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[kroo-suh-buh l] /ˈkru sə bəl/
a container of metal or refractory material employed for heating substances to high temperatures.
Metallurgy. a hollow area at the bottom of a furnace in which the metal collects.
a severe, searching test or trial.
Origin of crucible
late Middle English
1400-50; late Middle English crusible, corusible < Medieval Latin crucibulum; compare Anglo-French crusil, Old French croi-suel, croisol night lamp, crucible < Gallo-Romance *croceolus (of uncertain origin), probably Latinized on the model of tūribulum thurible Unabridged
Based on the Random House Dictionary, © Random House, Inc. 2018.
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Examples from the Web for crucible
Contemporary Examples
Historical Examples
  • Thus I was placed in the crucible for further refinement and regeneration.

    Biography of a Slave Charles Thompson
  • Nature put into the crucible of a loving heart becomes poetry.

    A Dish Of Orts George MacDonald
  • But the crucible was no longer—as then of pity; it was the crucible of love.

    Mistress Wilding Rafael Sabatini
  • The fusion is conducted in a Fletcher's crucible furnace in a clay crucible.

    On Laboratory Arts Richard Threlfall
  • When fusion is complete, the contents of the crucible are poured into any suitable mould.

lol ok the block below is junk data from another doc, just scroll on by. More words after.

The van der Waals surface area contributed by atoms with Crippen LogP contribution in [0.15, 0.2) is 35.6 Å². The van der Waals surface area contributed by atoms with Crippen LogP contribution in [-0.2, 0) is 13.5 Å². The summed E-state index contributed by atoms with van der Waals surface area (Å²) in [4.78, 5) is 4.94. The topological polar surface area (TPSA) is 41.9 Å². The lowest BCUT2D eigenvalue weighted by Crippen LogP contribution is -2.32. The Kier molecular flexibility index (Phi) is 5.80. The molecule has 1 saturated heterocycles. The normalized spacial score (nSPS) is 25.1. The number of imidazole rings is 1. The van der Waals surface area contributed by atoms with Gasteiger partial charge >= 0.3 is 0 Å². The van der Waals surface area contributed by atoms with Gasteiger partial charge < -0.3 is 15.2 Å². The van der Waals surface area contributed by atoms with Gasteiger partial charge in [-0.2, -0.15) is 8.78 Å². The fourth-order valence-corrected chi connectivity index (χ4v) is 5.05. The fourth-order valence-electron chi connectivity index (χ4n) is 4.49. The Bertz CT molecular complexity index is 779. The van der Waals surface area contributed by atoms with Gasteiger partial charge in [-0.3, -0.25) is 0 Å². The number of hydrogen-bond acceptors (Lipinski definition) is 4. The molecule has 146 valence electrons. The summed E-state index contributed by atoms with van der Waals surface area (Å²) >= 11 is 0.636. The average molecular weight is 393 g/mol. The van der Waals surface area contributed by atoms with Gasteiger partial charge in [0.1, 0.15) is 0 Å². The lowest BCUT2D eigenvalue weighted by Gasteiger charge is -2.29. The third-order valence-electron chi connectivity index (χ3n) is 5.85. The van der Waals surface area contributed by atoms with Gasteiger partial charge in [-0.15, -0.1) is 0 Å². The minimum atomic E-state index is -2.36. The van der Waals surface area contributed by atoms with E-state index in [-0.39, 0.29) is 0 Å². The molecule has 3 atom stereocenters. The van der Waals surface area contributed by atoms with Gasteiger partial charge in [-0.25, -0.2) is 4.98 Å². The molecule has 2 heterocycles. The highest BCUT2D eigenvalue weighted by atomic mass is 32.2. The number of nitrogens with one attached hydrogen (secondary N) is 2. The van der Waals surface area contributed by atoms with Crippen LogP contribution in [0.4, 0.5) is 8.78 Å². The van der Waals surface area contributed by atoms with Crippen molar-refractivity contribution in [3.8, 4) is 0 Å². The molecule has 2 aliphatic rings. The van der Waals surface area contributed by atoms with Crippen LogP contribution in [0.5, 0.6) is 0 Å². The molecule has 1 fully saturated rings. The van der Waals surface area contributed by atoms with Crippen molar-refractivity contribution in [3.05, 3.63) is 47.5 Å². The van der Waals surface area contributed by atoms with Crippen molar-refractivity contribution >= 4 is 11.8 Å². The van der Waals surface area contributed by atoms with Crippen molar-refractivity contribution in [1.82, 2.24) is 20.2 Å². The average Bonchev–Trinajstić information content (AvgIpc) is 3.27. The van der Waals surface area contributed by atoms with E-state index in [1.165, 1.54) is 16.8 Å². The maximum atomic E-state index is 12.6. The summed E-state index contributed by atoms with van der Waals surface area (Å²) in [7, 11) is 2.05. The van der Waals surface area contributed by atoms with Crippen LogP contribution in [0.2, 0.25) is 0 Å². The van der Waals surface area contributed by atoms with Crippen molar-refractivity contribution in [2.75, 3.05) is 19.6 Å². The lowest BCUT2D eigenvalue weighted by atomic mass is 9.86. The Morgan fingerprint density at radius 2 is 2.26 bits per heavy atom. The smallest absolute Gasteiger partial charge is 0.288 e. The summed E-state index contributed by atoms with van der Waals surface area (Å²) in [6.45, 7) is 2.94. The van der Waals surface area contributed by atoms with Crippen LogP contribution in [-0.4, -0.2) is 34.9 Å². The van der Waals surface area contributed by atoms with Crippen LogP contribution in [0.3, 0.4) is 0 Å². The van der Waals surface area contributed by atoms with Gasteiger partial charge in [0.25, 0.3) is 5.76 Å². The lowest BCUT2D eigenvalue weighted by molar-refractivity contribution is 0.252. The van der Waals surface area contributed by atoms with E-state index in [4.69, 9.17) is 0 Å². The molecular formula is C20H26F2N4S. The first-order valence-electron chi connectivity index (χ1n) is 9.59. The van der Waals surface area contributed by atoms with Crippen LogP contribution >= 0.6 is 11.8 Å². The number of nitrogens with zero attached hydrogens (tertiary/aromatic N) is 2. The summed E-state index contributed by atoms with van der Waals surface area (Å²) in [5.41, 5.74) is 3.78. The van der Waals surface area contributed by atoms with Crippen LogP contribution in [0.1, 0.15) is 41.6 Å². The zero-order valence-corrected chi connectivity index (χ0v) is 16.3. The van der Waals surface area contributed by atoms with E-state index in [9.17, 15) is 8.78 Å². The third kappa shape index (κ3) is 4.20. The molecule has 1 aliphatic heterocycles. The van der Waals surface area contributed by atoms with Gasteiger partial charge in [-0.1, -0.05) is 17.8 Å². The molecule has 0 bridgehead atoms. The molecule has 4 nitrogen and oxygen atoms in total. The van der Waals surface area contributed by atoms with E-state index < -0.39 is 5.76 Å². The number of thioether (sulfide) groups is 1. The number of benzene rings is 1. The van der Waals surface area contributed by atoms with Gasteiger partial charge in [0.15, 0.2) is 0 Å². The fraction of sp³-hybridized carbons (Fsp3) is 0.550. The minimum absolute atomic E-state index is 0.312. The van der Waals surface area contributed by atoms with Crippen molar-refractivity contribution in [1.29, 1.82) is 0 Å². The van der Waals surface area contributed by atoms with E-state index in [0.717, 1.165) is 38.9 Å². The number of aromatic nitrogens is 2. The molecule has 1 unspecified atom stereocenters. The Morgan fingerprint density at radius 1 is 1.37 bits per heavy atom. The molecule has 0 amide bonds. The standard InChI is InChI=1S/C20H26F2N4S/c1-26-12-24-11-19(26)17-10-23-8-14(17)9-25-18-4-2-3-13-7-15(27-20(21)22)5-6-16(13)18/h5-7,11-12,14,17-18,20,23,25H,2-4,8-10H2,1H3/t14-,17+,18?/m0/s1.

On Laboratory Arts Richard Threlfall
British Dictionary definitions for crucible


a vessel in which substances are heated to high temperatures
the hearth at the bottom of a metallurgical furnace in which the metal collects
a severe trial or test
Word Origin
C15 corusible, from Medieval Latin crūcibulum night lamp, crucible, of uncertain origin


the Crucible, a Sheffield theatre, venue of the annual world professional snooker championship
Collins English Dictionary - Complete & Unabridged 2012 Digital Edition
© William Collins Sons & Co. Ltd. 1979, 1986 © HarperCollins
Publishers 1998, 2000, 2003, 2005, 2006, 2007, 2009, 2012
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Word Origin and History for crucible

early 15c., from Medieval Latin crucibulum "melting pot for metals," originally "night lamp." First element might be Middle High German kruse "earthen pot." Or perhaps it is from Latin crux on some fancied resemblance to a cross. Used of any severe test or trial since 1640s.

Online Etymology Dictionary, © 2010 Douglas Harper
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crucible in Science
A heat-resistant container used to melt ores, metals, and other materials.
The American Heritage® Science Dictionary
Copyright © 2002. Published by Houghton Mifflin. All rights reserved.
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